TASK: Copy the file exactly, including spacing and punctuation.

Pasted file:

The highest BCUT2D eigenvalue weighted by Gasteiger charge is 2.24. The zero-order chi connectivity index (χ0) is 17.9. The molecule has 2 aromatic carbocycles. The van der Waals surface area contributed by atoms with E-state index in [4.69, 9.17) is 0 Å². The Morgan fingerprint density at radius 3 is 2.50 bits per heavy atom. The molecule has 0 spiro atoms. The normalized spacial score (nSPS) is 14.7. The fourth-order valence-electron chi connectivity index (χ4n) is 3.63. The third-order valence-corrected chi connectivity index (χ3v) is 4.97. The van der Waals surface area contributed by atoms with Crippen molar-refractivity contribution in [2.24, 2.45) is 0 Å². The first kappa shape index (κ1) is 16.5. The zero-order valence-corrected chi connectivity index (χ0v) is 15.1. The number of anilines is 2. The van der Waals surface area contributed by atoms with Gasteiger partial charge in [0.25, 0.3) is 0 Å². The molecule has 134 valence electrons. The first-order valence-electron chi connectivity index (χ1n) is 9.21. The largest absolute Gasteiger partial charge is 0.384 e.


The highest BCUT2D eigenvalue weighted by Gasteiger charge is 2.24. The zero-order chi connectivity index (χ0) is 17.9. The molecule has 2 aromatic carbocycles. The van der Waals surface area contributed by atoms with E-state index in [4.69, 9.17) is 0 Å². The Morgan fingerprint density at radius 3 is 2.50 bits per heavy atom. The molecule has 0 spiro atoms. The normalized spacial score (nSPS) is 14.7. The fourth-order valence-electron chi connectivity index (χ4n) is 3.63. The third-order valence-corrected chi connectivity index (χ3v) is 4.97. The van der Waals surface area contributed by atoms with Crippen molar-refractivity contribution in [2.24, 2.45) is 0 Å². The first kappa shape index (κ1) is 16.5. The zero-order valence-corrected chi connectivity index (χ0v) is 15.1. The number of anilines is 2. The van der Waals surface area contributed by atoms with Gasteiger partial charge in [0.25, 0.3) is 0 Å². The molecule has 134 valence electrons. The first-order valence-electron chi connectivity index (χ1n) is 9.21. The largest absolute Gasteiger partial charge is 0.384 e.